Icon of Jesus Christ (Photo credit: Wikipedia)
What follows are two short theological-historical reflections on our daily work that ended up on the cutting-room floor when I handed in 6,000 words for a 3,500 feature on Christian thought about vocation that will appear in next month’s Leadership Journal. Since I still like these, I’m posting them here. The first is on what the Incarnation means to our work, with special reference to vocations in the arts. The second is on how God is present and communicating to us in every part of the created world in a way analagous to, though not the same as, his real presence in the sacraments.
Resources on work in early and medieval Christian thought
Luther and other Reformers certainly did advance Christian reflection on work and calling. But if we turn again to the early and medieval church and look beyond the clerical and monastic usurpation of the term “vocation,” we will find some important theological resources for thinking about ordinary work—resources that Protestants today are in danger of losing entirely.
The appearance of Christ on the scene as a human being, with all the physical needs, skills, and temptations we all share, inserts a crucial principle into our thinking about work. The Incarnation meant that the church could not fall into the error of the Gnostics, calling the material world evil and thus leaving God out of consideration when we interact with the material world. In the second century such pastor-teachers as Irenaeus led the charge against this error, leading the church to reject Gnosticism as heresy.
Today we are in danger, not of viewing the material world as evil (most Western folk are little tempted to that error!), but of marginalizing our time-bound material existence as “non-spiritual.” Continue reading →
Posted in Medieval Wisdom for Modern Protestants, Work with purpose
Tagged Abraham Kuyper, arts, divinity of Christ, Gnostics Gnosticism, Gregory the Great, humanity of Christ, icons, Incarnation, Nestorianism, Nestorius, sacramentalism, sacramentality, visual arts, work
These are brief excerpts and quotations I marked while reading Jaroslav Pelikan’s The Growth of Medieval Theology (600-1300), Vol. 3. in his series The Christian Tradition: A History of the Development of Doctrine (Chicago: The University of Chicago Press, 1978).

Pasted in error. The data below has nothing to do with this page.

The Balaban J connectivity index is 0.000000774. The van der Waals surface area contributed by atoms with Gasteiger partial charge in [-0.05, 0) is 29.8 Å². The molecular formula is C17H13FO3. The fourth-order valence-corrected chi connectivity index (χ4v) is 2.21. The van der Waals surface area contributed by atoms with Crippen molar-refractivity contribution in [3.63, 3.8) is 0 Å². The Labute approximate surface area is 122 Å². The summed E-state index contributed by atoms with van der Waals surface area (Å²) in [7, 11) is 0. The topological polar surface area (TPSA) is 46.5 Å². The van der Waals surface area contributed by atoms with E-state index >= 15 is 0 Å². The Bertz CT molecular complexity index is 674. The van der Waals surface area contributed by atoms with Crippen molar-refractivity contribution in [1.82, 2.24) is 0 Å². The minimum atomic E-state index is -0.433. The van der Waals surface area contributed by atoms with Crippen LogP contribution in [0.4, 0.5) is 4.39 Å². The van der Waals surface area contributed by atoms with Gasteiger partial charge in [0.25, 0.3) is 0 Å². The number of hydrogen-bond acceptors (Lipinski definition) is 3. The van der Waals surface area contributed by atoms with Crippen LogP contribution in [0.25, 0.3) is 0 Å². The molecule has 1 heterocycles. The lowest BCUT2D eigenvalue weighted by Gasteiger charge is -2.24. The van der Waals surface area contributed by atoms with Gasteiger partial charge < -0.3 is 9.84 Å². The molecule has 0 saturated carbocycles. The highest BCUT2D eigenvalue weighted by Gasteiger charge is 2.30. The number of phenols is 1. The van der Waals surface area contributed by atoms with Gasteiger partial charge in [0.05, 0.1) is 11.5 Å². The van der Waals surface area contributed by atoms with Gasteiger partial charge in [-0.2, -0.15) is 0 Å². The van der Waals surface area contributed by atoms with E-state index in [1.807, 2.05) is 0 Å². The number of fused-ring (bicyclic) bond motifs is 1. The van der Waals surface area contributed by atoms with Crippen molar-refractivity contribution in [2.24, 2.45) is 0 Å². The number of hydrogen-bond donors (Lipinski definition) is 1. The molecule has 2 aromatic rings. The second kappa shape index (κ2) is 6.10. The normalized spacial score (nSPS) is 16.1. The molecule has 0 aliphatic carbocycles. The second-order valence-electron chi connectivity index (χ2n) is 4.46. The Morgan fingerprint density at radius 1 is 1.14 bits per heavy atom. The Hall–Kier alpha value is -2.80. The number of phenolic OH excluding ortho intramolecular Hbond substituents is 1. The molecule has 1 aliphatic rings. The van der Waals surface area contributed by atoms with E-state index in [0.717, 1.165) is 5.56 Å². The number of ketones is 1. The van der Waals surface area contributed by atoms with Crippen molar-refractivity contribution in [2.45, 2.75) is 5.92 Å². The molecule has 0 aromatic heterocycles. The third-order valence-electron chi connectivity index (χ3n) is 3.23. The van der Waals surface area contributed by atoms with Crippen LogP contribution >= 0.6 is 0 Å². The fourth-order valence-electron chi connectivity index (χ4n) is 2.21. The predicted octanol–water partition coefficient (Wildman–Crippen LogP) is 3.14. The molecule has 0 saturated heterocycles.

As with the David Bell “glimpses” posted yesterday, I thank my t.a., Shane Moe, who transcribed these and inserted brief contextual tags where helpful. Page numbers are at the beginning of each excerpt. The designation “Q” means I wanted to save the text as a quotation, for use in teaching and writing. “D” means a definition of a term. “Use” means I want to use an idea or statement in my teaching:
Q, 3: “The Middle Ages may be seen as the period when the primary focus of Christian thought about Christ shifted from what he was to what he did, from the person of Christ to the work of Christ.” Continue reading →
Posted in Medieval Wisdom for Modern Protestants
Tagged Abelard, Anselm of Canterbury, Augustine of Hippo, authority, Berengar of Tours, Bernard of Clairvaux, Christology, Christus Victor atonement theory, divinity of Christ, doctrine, Eucharist, heresy, humanity of Christ, Jaroslav Pelikan, Medieval, Middle Ages, sacraments, Saints, soteriology, the crucifixion, the Victorines, the Virgin Mary, Theology, Tradition, Trinity
I suspect this post will make some readers mad. Good! Respond to the post, and let’s talk about it! My own parents disagree with it too. But today’s world of gentle, neighborly, non-doctrinal churchmanship (sorry, churchpersonship), in which you can believe almost anything and still be considered a member in good standing of most churches, has missed a very important point:
In matters of belief, souls are at stake.
If we don’t believe that, then we may as well pack it in. Because as Paul said, if the resurrection (to take one important example) hasn’t happened, then we Christians are of all people most to be pitied. We’re just fooling ourselves. There’s no logical reason we shouldn’t stay home every Sunday, crack open a cold one (or a case of cold ones) and enjoy ourselves in front of the TV set:
Tangling with Wolves
Why we still need heresy trials
Originally published in Christianity Today, summer 2003.
United methodist bishop Joseph Sprague publicly denies that Jesus rose bodily, that he is eternally divine, and that he is the only way to salvation. He has been charged four times with teaching heresies, and four times denominational representatives have acquitted him.
This is not a lone incident. Continue reading →
Posted in Uncategorized
Tagged Arianism, Arius, church discipline, divinity of Christ, ecumenical councils, heresy, heresy trials, Inquisition, orthodoxy, resurrection, Trinity